In January I decided to take the leap & pay for a diagnostic laparoscopy to determine what was going on. I understand this isn’t accessible for everyone but I felt after years of suffering and a 3+ year waitlist on the NHS I felt I was left with no choice. This is the only way to diagnose endometriosis as it doesn’t show up on scans, only ovarian cysts do. It’s an invasive keyhole surgery where they kinda just open you up & have a look around. It was funny because after years of people telling me that it was all in my head, the pain was normal and basically gaslighting me into thinking what I was feeling was fake, I began thinking those things. I had a bad dream whilst I was knocked out having surgery that they found nothing & left me in a carpark. It’s funny thinking about it now, but I honestly woke up crying thinking that I had wasted all this time and energy on something I had made up. I was immediately comforted by the nurses and my surgeon who explained they had found endometriosis. 


It gets better. 

Following this I was scheduled for my Endometriosis excision surgery on March 13th, 2021. My surgeon found out that I had stage 4 endometriosis which is very severe – it was in my bowels, rectum, pelvic area, ovaries, ureter & I had growths joining my colon to my abdominal wall. I had mixed emotions coming out of surgery – I was so relieved that I couldn’t stop crying. I called my family and my boyfriend (whilst being very delirious from the anesthetic) as they weren’t able to visit due to Covid and spent most of it crying from relief. I’m still healing and recovering but mostly I’m thankful that I have answers after years of being left in the dark. I guess I also felt a little disappointed in our healthcare system and the multiple doctors, nurses and gynaecologists I had to plead my case to just to listen to me. Every step of this journey I’ve had to beg someone to listen to me and convince them of how much pain I was actually in.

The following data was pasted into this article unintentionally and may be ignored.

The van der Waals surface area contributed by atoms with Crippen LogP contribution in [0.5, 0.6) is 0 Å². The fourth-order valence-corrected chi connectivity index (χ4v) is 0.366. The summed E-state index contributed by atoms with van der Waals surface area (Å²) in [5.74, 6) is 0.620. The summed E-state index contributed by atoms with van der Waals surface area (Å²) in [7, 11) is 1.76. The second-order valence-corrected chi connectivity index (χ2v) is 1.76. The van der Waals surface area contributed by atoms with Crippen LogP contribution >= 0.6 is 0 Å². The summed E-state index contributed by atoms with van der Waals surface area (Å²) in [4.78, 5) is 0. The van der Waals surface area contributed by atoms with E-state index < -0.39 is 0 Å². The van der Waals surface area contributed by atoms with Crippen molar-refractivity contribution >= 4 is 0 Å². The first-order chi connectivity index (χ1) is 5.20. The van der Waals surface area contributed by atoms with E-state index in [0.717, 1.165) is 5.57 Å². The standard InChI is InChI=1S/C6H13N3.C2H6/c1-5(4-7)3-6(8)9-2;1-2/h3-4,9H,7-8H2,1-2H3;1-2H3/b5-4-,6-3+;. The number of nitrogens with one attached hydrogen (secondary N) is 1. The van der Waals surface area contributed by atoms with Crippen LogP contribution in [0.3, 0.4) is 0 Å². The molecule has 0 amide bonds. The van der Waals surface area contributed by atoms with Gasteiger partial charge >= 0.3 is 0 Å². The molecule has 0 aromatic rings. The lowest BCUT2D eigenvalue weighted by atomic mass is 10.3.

Recovering from surgery


Despite all the hardship I’ve been through I know I’m stronger because of it. I’ve learnt positive coping techniques that I will continue to use throughout the rest of my life. Whilst recovering from my surgery I’ve actually found myself missing my daily walks, yoga and exercise – who would have thought! I’ve been able to connect with some wonderful people across the world who are suffering with the same issues I am, we offer each other support, love and guidance when needed which is honestly so wonderful. 


I know it can be deflating  and overwhelming when you’re dealing with something and the people you’re supposed to trust to help and support you don’t. But please don’t give up. Be your own advocate, talk to your loved ones to get support, join groups of people going through the same things as you, be persistent & don’t be afraid to push your doctor for answers. 


Menstrual pain should NEVER be so painful that you are sick, have to miss work or can’t do daily activities. If you think you are suffering please talk to your healthcare professional and seek help online. I found the majority of my information through


You are so much stronger than you think. You can and will get through this!